I’ve said this many times: I really can’t stand turkey for Thanksgiving. But honestly, this insanely juicy roast turkey breast has sort of changed my mind about it all. I’m used to a boring, flavorless bird where the breast meat is often dry and I’m sure many folks can relate! This recipe changes all of that and it honestly blew me away with how good it was. Not only does it cook faster than a whole bird, but the skin is gloriously crispy, and the meat is tender and juicy. This is such a great option for Thanksgiving gatherings this year which are likely to be much more intimate.
All it requires is a quick, dry brine the day before and you’re in for the most delicious turkey you’ve ever had. I roasted the turkey breast over fingerling potatoes with bacon, shallots, garlic, and herbs (INSANELY GOOD). Maybe you’re more of a mashed potatoes person and that’s okay! My favorite ever creme fraiche mashed potatoes recipe can be found here. Roast the turkey with or without the potatoes, it’s your show! But I personally love a one-pan meal and these potatoes were outrageous. Happy cooking!
Dry brine vs. wet brine
Okay, one, I’m sure you’re wondering what a brine is and what it actually does, right? A normal wet brine is a solution of water, salt, and a little sugar, along with some herbs and spices, that raw meat is soaked in to season the meat and add moisture. When you season a piece of meat, you’re seasoning the outside and the inside doesn’t really get the opportunity to absorb that flavor. However, with brine, you’re actually seasoning the inside of the meat as it absorbs the brine through osmosis. A wet brine is often great for lean meats that tend to dry out as it adds extra moisture. I love brining chicken breasts, thick pork chops, and now roast turkey breast before cooking!
A dry brine is all of that (salt, sugar, herbs, spices), without the water. I love dry brine because there is no mess and fuss with trying to find a container large enough for the brine and meat. A dry brine is also referred to as pre-salting because you’re honestly just pre-salting the meat a day in advance. Not only does this break down the muscle tissue in the meat to make it more tender, but it allows the skin to get crispier. Let’s be honest, the crispy skin is the best part!
How to select the right turkey breast
Well, before you can cook the turkey, you really need to know how much roast turkey breast to make, right? In this recipe, I used a 6.5 lb bone-in skin-on turkey breast. This yielded probably 4.5-5 lbs of meat before cooking once you subtract the weight of the bones. A good rule of thumb is 3/4 lb of turkey breast per guest (especially since you will likely have a bunch of sides!). Now, the real question: boneless or bone-in? It’s honestly up to you! I will always prefer bone-in because I just honestly believe that it’s more flavorful. Bone-in breasts are easier to find, less expensive, and you can use the leftover roasted bones in a wonderful broth or stock. I found that a 6.5 lb bone-in turkey breast can comfortably feed 4-6 (maybe 6-8 if you have a lot of sides!).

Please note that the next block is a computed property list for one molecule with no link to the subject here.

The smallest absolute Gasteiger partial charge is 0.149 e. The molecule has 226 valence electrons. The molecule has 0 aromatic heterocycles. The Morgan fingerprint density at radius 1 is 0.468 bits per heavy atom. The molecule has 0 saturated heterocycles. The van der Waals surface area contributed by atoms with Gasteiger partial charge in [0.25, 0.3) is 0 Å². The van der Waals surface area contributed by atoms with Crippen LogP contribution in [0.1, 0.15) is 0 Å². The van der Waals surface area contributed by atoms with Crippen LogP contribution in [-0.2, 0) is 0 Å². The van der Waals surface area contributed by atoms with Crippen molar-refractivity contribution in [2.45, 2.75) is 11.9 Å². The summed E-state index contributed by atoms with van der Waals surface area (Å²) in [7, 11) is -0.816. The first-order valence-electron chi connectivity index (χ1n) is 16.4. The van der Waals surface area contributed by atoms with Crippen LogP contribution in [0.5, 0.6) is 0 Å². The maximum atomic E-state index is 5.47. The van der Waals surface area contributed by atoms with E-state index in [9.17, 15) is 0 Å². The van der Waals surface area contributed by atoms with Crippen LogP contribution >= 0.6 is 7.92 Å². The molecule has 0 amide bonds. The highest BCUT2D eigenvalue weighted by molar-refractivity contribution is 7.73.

how to dry brine turkey breast
A good rule of thumb is 1 tablespoon of salt for every 5 lbs of meat. Since the bone weight in my turkey breast accounted for about 1.5 lbs or so, I used 1 tablespoon of kosher salt, 1 tablespoon of brown sugar, 1 teaspoon of paprika, 1/2 teaspoon ground pepper, and 1 teaspoon of ground sage. Adding the paprika and sage gave the turkey the most amazing flavor!
That being said, feel free to play with your favorite spices! Some great options would be dried herb blends like herbs de Provence, rosemary, thyme, garlic powder, ground mustard, etc. Once you’ve decided on your spice blend, you’re going to rub the whole turkey breast with it, underside and all. I like to even pull the skin away from the meat a bit and really get in there with the spices, in doing so you make sure that the bird is really well-seasoned all over. You’ll throw the breast onto a rimmed baking sheet and leave it in the fridge, uncovered, for 24 hours. Before roasting, remove it from the fridge and let it hang out for about 30 minutes.
tools needed to make roast turkey breast
You don’t need many tools to make this delicious roast turkey breast, but you do need a couple essential ones!
- a good probe thermometer. A thermometer is essential in making sure that your turkey is cooked all the way through and not overcooked. This thermometer from amazon is the one I use and I simply insert it into the thickest part of the breast, set the temperature to 160 F, leave the display on the counter, and shut the oven. The timer goes off when the meat has reached the right temp!
- a roasting pan. You need a roasting pan or skillet large enough to hold the turkey breast (and potatoes). This all-clad roasting pan is my absolute favorite and it’s large enough to roast a full turkey for next year!
And that’s it! These are all the tools you need to make a beautifully juicy roast turkey breast this year.
how to cook roast turkey breast
Now that you know all about dry brine and what size turkey breast to select, how do you cook it? Easy! The whole thing goes into the oven at 350 degrees F for about 2 hours. For the last 15 minutes, you’ll crank the heat up to 375 F to really get some color on the turkey skin. Before placing my turkey breast in the roasting pan: I tossed 3 lbs of fingerling potatoes with olive oil, whole garlic cloves, sliced shallots, diced bacon, salt, pepper, rosemary, and fresh thyme. The potatoes are honestly amazing and they absorb the fat from the bacon and turkey skin as it renders. Honestly, the easiest thanksgiving recipe you could ever make!
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